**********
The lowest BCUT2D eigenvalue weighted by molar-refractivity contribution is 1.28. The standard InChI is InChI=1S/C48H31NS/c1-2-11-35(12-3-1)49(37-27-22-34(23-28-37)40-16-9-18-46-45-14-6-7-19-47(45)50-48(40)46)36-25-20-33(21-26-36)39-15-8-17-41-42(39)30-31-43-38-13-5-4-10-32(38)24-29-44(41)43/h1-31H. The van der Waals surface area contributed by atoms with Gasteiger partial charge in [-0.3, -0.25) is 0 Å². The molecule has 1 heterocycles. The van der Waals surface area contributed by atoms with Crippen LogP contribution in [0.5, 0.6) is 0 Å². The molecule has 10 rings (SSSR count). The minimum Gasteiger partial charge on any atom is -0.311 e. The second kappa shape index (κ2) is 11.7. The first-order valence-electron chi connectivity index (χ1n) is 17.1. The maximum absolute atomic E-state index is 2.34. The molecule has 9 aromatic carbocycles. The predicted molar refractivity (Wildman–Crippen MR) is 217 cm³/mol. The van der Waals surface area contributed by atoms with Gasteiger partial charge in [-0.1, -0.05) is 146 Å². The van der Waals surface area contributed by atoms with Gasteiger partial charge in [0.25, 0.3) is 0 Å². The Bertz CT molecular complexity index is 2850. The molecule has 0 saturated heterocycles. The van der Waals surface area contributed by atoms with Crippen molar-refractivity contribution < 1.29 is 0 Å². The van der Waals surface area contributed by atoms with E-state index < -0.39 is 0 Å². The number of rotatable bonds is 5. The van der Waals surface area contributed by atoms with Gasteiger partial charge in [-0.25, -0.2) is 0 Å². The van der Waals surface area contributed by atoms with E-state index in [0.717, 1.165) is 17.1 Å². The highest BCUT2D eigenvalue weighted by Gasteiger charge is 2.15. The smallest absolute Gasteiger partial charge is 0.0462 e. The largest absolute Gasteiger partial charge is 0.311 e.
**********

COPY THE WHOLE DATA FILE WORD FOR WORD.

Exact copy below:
The lowest BCUT2D eigenvalue weighted by molar-refractivity contribution is 1.28. The standard InChI is InChI=1S/C48H31NS/c1-2-11-35(12-3-1)49(37-27-22-34(23-28-37)40-16-9-18-46-45-14-6-7-19-47(45)50-48(40)46)36-25-20-33(21-26-36)39-15-8-17-41-42(39)30-31-43-38-13-5-4-10-32(38)24-29-44(41)43/h1-31H. The van der Waals surface area contributed by atoms with Gasteiger partial charge in [-0.3, -0.25) is 0 Å². The molecule has 1 heterocycles. The van der Waals surface area contributed by atoms with Crippen LogP contribution in [0.5, 0.6) is 0 Å². The molecule has 10 rings (SSSR count). The minimum Gasteiger partial charge on any atom is -0.311 e. The second kappa shape index (κ2) is 11.7. The first-order valence-electron chi connectivity index (χ1n) is 17.1. The maximum absolute atomic E-state index is 2.34. The molecule has 9 aromatic carbocycles. The predicted molar refractivity (Wildman–Crippen MR) is 217 cm³/mol. The van der Waals surface area contributed by atoms with Gasteiger partial charge in [-0.1, -0.05) is 146 Å². The van der Waals surface area contributed by atoms with Gasteiger partial charge in [0.25, 0.3) is 0 Å². The Bertz CT molecular complexity index is 2850. The molecule has 0 saturated heterocycles. The van der Waals surface area contributed by atoms with Crippen molar-refractivity contribution < 1.29 is 0 Å². The van der Waals surface area contributed by atoms with E-state index < -0.39 is 0 Å². The number of rotatable bonds is 5. The van der Waals surface area contributed by atoms with Gasteiger partial charge in [-0.25, -0.2) is 0 Å². The van der Waals surface area contributed by atoms with E-state index in [0.717, 1.165) is 17.1 Å². The highest BCUT2D eigenvalue weighted by Gasteiger charge is 2.15. The smallest absolute Gasteiger partial charge is 0.0462 e. The largest absolute Gasteiger partial charge is 0.311 e.